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Forum topic by Michael Brailsford posted 2156 days ago 1333 views 0 times favorited 22 replies Add to Favorites Watch
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Michael Brailsford

241 posts in 2189 days


2156 days ago

I am interested in purchasing a cad program. Who has had experience with it? And what program do you reccomend? It has to be a windows based program.

-- Michael A. Brailsford


22 replies so far

View lew's profile

lew

9937 posts in 2351 days


#1 posted 2156 days ago

You might want to try Sketchup, it’s free and does pretty much everything you will need. Check out Betsy’s blog on how to use it http://lumberjocks.com/jocks/Betsy/blog/5302

Lew

-- Lew- Time traveler. Purveyor of the Universe's finest custom rolling pins.

View jtdyal's profile

jtdyal

74 posts in 2245 days


#2 posted 2156 days ago

Google Sketchup (free) has all I’ve needed. But the Sketchup Pro has some real nice to haves. It does have it’s limits. But none that I can see wood working using. And the exchangeable with other woodworkers is awesome!

ProEngineer is the cream of the crop. It has functions that are just crazy kool. But I think it is a lot overpriced ~$5K unless you are can use those features.

Solidworks my favorite for the most complicated of designs. If you were designing a puzzle box with more than 3 pieces, I would use Solidworks. But I have “access” to it with out forking out the ~$3K

I have also used “Alibre Design” ~$1000. It will do most of what Solidworks and ProE will. Like saying the lenth of a table leg is always (.7 x the length of the table – .75”) But I felt like I was on my own and when Sketchup came out I stopped using it. I have never tryed there new Alibre Design for Workshop $1000

And then there is this page on (WOODWEB) There you will find things like how do minimize the # of 4×8 sheet you need to make 500 kitchen drawers.

Hope this informs you.

-- ~jtd

View PurpLev's profile

PurpLev

8476 posts in 2244 days


#3 posted 2156 days ago

After working with different types of CAD systems, I now work with Sketchup exclusively for woodworking purposes. it has everything you need for woodworking design, measurements, and details at an easy learning curve and intuitive tools, and it’s free.

-- ㊍ When in doubt - There is no doubt - Go the safer route.

View Grumpy's profile

Grumpy

19308 posts in 2447 days


#4 posted 2156 days ago

Michael, the free version of sketchup is excellent. I also us turbocad V5 but it’s a bit dated now.

-- Grumpy - "Always look on the bright side of life"- Monty Python

View Brad_Nailor's profile

Brad_Nailor

2531 posts in 2553 days


#5 posted 2156 days ago

I am a big fan of AutoCAD..been using it for many years on a daily basis, and for me it’s hands down the most accurate and the best professional CAD program out there. Sketchup comes in a close second, especially because its free. But if you work with large models with allot of textures, curves, organic geometry, and pre made components SU tends to bog down and slow to an annoying crawl. I am hoping that Google is planning to beef up the next release of Sketchup and address these limitations, because I really like it allot. I have used Rhinoceros, and a few other cad programs but those two are my favorite. I have a Solidworks trial setup, (thanks to a generous LJ! thanks!) and if I ever find the time I want to sit down and try it out so I cant say how that is..but from what I have seen other people do with it it looks pretty cool.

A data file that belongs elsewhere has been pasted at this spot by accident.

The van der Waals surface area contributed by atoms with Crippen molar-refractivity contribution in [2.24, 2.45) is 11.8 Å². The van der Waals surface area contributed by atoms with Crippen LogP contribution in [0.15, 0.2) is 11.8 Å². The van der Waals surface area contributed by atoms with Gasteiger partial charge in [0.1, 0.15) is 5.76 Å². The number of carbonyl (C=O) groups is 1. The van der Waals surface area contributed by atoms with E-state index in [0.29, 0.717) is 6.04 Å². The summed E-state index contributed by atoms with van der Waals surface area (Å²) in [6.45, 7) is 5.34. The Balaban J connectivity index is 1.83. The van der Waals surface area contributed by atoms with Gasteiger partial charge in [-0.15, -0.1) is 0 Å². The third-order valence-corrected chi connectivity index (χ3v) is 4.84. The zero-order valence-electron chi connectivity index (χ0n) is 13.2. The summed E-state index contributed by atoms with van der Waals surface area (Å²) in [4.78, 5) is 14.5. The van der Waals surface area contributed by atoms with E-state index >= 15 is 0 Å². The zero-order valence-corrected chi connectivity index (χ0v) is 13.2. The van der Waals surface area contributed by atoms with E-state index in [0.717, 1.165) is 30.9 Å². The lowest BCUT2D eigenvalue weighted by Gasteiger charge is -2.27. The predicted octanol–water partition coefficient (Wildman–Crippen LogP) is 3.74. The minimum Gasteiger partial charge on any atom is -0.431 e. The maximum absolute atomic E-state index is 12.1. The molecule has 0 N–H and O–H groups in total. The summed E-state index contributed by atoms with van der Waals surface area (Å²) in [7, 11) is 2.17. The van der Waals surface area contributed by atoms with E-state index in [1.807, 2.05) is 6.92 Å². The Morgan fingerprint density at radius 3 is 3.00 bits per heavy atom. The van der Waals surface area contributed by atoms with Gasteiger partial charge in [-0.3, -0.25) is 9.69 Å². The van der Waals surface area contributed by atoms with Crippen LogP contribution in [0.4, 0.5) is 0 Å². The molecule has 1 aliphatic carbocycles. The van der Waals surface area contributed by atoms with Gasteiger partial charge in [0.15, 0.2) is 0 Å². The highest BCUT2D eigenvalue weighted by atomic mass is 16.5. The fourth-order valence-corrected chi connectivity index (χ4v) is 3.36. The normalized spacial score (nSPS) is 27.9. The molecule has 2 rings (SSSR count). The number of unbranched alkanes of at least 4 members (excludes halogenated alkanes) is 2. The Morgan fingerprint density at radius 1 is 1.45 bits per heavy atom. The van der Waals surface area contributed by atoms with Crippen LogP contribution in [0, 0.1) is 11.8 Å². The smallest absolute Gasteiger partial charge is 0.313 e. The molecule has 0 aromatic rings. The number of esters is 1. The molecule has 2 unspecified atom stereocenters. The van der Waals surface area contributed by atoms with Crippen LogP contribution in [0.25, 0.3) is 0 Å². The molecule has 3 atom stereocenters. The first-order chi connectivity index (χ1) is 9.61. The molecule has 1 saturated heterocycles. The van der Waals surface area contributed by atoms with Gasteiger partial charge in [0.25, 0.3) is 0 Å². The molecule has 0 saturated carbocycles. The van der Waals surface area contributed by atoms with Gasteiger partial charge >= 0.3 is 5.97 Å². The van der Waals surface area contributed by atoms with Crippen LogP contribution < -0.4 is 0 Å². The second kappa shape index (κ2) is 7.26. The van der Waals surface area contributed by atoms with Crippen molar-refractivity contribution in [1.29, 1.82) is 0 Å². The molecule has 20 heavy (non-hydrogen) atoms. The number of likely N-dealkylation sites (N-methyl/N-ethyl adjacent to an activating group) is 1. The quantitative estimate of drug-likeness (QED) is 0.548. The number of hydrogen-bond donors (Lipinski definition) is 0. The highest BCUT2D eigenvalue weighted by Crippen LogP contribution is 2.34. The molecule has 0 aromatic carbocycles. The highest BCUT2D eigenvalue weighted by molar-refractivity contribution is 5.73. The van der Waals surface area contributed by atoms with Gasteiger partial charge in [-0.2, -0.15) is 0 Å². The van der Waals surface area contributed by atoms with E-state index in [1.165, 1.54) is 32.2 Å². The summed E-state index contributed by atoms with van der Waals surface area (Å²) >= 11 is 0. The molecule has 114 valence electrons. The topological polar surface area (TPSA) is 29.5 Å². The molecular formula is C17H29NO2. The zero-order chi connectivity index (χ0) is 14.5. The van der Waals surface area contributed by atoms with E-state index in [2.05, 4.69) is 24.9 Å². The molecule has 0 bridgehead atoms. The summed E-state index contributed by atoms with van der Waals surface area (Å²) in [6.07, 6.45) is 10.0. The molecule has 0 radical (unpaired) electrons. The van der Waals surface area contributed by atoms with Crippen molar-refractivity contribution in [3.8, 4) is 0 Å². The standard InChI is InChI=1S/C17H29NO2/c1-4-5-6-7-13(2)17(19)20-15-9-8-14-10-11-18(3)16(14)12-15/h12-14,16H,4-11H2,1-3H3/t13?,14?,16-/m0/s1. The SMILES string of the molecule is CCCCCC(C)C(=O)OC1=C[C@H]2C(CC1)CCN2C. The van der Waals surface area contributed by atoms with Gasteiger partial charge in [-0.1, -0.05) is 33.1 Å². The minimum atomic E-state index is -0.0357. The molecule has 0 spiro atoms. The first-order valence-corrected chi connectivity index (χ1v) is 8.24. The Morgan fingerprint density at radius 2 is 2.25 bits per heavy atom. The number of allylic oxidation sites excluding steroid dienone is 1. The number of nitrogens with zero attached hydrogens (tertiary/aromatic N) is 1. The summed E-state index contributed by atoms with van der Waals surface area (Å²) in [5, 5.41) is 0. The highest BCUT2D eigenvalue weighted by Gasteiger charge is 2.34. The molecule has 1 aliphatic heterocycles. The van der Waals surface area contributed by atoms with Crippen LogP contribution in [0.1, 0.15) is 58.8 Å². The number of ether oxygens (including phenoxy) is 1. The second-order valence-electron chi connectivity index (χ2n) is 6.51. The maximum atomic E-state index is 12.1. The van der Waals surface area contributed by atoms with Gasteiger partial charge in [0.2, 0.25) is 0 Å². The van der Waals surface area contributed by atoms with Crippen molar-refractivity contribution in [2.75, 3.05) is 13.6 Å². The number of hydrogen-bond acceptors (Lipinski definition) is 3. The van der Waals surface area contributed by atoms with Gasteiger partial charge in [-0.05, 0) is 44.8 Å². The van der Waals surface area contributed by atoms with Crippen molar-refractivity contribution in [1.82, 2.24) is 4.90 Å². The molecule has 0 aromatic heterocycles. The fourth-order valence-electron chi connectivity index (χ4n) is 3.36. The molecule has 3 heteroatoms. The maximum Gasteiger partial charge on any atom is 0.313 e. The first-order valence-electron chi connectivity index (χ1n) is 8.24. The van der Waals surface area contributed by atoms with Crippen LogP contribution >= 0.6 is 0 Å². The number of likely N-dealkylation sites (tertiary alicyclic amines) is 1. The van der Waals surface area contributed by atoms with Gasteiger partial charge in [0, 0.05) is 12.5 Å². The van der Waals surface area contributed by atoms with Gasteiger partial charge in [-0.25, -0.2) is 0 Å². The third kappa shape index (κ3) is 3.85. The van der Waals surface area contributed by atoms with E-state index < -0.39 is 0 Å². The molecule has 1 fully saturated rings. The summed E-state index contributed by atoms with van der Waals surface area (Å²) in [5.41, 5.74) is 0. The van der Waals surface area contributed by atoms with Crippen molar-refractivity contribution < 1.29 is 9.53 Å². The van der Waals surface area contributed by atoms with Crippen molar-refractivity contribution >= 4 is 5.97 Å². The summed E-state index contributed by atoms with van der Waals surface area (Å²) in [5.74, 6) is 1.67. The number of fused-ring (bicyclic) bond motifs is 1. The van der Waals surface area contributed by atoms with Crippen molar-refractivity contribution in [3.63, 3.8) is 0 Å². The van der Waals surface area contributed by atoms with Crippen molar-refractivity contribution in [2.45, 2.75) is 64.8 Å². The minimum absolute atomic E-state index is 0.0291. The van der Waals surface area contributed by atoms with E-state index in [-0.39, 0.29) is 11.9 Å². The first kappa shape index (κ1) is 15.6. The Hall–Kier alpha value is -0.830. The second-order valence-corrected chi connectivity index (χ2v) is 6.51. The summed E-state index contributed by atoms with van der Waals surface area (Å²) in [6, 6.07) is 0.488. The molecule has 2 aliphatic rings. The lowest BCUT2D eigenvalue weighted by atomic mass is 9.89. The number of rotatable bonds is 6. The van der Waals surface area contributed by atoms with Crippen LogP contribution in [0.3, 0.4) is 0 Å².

-- http://www.facebook.com/pages/DSO-Designs/297237806954248

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jcees

946 posts in 2394 days


#6 posted 2156 days ago

SketchUp Pro would be my choice. I’m only learning SKetchUp but it’s a fairly powerful program with a constantly growing list of plugins. Google was smart for picking this one up and making it available to the masses. Sweet!

For professionals you gotta use AutoCad. It’s the standard by which all others are measured.

always,
J.C.

-- When one tugs at a single thing in nature, he finds it attached to the rest of the world. -- John Muir

View Michael Brailsford's profile

Michael Brailsford

241 posts in 2189 days


#7 posted 2155 days ago

I am seeing a pattern here…...
Sketchup it is.

-- Michael A. Brailsford

View Michael Brailsford's profile

Michael Brailsford

241 posts in 2189 days


#8 posted 2155 days ago

I have watched some of the tutorials for sketchup and all I can say is it sure beats drawing on the back of a napkin.